The brief biographical narrative above makes clear, I hope, something of the regard in which Lelio Colista was held by his contemporaries. It can be supplemented by some of the things they said about him. That remarkable man Athanasius Kircher (1602-80), a man summed up in the full title of Joscelyn Godwin’s fascinating 1979 book on him: Athanasius Kircher: A Renaissance Man and the Quest for Lost Knowledge: A Late Renaissance Philosopher and Scientist, was perhaps not an impartial witness, since he and Colista knew one another from the years the latter spent at the Collegio Romano. Still, it is worth noting that in his book Musurgia Universalis (1650) Kircher wrote of Colista that he was “in truth the Orpheus of the city of Rome” (veré Romanae Urbis Orpheus) and a famous singer” (insignis Cytharaedus). Corelli (in the preface to his 12 Trio Sonatas, opus 1) numbered Colista among the “major Roman professors of music” (più professori musici di Roma). The famous singer and composer Antonio Cesti, in a letter of 1668 to the Holy Roman Emperor Leopold I, described Colista as one “who composes for and plays the lute excellently, a true virtuoso of the highest quality.” Imbrenda tells us that “Henry Purcell spoke of the famous Lelio Colista” in the 12th edition, which he revised, of John Playford’s An Introduction to the Skill of Musick, published in 1694”; I have been unable, however, to find the phrase in the single copy of the 1694 edition to which I have had access. That Purcell admired Colista is not, though, in doubt – in the entry on Colista in The New Grove (1980), Michael Tilmouth writes that Colista was “undoubtedly the most important of the Italian models for Henry Purcell’s trio sonatas.” In his 1995 biography of Purcell, Jonathan Keates identifies Colista as “someone who caught the young Purcell’s attention at a crucial moment”. Colista’s music was played in London concerts during the late 17th century according to Denis Stevens. Some of Colista’s works circulated in manuscript in England either side of 1700. I remember being shown, some years ago, in the library of Christ Church, Oxford a manuscript [Mus.1126] containing 6 sonatas or parts of sonatas by Colista. I noted that the catalogue of Christ Church Library says “these works probably formed part of the repertory of Oxford city/university waits or ‘musick’.” A last illustration of Colista’s fame: The Spanish guitarist and composer Gaspar Sanz (1640-1710) chose to study with Colista in Rome and when, in 1674 he published his important book Instrucción de Música sobre la Guitarra Española he singled out Colista for praise calling him (perhaps consciously recalling Kircher’s words), “Orfeo de estos tiempos” (the Orpheus of these times); another of Colista’s pupils was Daniel Eberlin, the German violinist and composer (and, incidentally, father-in-law of Telemann). Colista and his work were, in short, famous across Europe and widely admired by respected judges, though largely overlooked in ensuing centuries.

As a consequence of this ‘disappearance’, Colista is entirely absent from representative scholarly studies such as Manfred F. Bukofzer’s Music in the Baroque Era (1947/48) and William S. Newman’s The Sonata in the Baroque Era (1959) . So far as I am aware, the ‘rediscovery’ of Lelio Colista effectively began with Helene Wessely’s Lelio Costa: ein römischer Meister vor Corelli (Vienna, 1961). By the time of Julie Ann Sadie’s Companion to Baroque Music (1990), Colista was sufficiently well-known to merit an individual entry, which contains the observation that “by their imitative counterpoint, the chains of suspensions and ‘walking basses’, Colista’s trios anticipate the achievements of Corelli and, although forgotten in Italy in the wake of the younger man’s polished chamber music, they were performed elsewhere in Europe, well into the 18th century.” Scholarship on Colista was greatly aided by the publication in 2002 (in Rome) of H. Wessely-Kropik’s Lelio Colista: un maestro romano prima di Corelli. (I presume that the H. Wessely-Kropik responsible for the 2002 book is the same Helene Wessely who wrote the 1961 book, later publishing under her married name).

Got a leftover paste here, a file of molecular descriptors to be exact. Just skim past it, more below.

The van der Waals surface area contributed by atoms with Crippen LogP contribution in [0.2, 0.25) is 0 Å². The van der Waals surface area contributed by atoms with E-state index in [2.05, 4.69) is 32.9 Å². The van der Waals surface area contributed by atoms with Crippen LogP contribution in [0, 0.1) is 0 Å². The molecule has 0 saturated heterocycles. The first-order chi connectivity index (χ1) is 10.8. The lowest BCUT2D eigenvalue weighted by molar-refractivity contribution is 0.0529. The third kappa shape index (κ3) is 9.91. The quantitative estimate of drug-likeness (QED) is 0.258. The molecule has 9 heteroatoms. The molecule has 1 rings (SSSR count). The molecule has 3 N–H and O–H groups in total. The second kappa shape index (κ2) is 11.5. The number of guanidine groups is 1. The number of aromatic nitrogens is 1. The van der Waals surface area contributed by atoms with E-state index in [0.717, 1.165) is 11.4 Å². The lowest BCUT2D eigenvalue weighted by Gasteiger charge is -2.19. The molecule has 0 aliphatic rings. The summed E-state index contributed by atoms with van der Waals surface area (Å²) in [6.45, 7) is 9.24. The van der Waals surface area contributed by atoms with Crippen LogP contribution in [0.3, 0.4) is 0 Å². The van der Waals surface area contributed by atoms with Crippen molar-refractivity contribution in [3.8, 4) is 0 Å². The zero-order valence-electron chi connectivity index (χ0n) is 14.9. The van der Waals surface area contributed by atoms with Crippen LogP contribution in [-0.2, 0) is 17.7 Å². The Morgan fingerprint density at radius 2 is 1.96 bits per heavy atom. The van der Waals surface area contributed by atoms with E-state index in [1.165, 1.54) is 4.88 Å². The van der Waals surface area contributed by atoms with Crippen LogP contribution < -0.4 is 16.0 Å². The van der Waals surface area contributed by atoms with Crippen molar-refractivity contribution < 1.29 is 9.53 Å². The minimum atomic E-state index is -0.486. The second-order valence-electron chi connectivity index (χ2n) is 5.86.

The sinfonie played on this disc appear to have been written during the years of Alexander VII’s pontificate and are known to have been performed in Santa Maria del Popolo in Rome on Christmas Eve, 1664. They are delightful works which display both a genuine lyricism and well-made counterpoint, with a powerful, if relatively narrow, emotional expressiveness. All of the works recorded here (for the first time) are taken from a manuscript [Giordano 15] in the Biblioteca Nazionale (Turin). They are played by a superb ensemble made up of two baroque violins (Eva Anna Augustynowicz and Katarzyna Solecka; the first of these also being the artistic director of Giardino di Delizie), one baroque cello, played by Valeria Brunelli, plus Fabrizio Carta who plays the archlute on some tracks and the baroque guitar on others, and Elisabetta Ferri (who alternates between harpsichord and organ). Eva Anna Augustynowicz plays 1st violin on tracks 2, 4-5,7 and 9, while Katarzyna Solecka is 1st violin on the remaining tracks. Colista’s sinfonie follow a basic four-‘movement’ pattern, in which the first movement is usually slow and melodious, sometimes with a melancholy quality, with some admirable contrapuntal writing in later movement(s).

It is some time since the work of a ‘forgotten’ baroque composer gave me as much pleasure as this world premiere recording. The performances of Giardino di Delizie are subtle but energetic, by turns thoughtful and vivacious. The ensemble work seems (I don’t have access to scores) utterly perfect; Giardino di Delizie, founded by Ms. Agustynowicz in 2014 and based in Rome had already made a favourable impression on me in two previous recordings on Brilliant Classics – a 2 CD set of the Complete Sinfonias of Carlo Ambrogio Lonati (BC 95590) and the anthology Gems of the Polish Baroque (BC 95955). This, I suggest, is an even more important recording which should do much to restore Colista’s reputation and make it easier to see his importance in the music of the Italian baroque.

Glyn Pursglove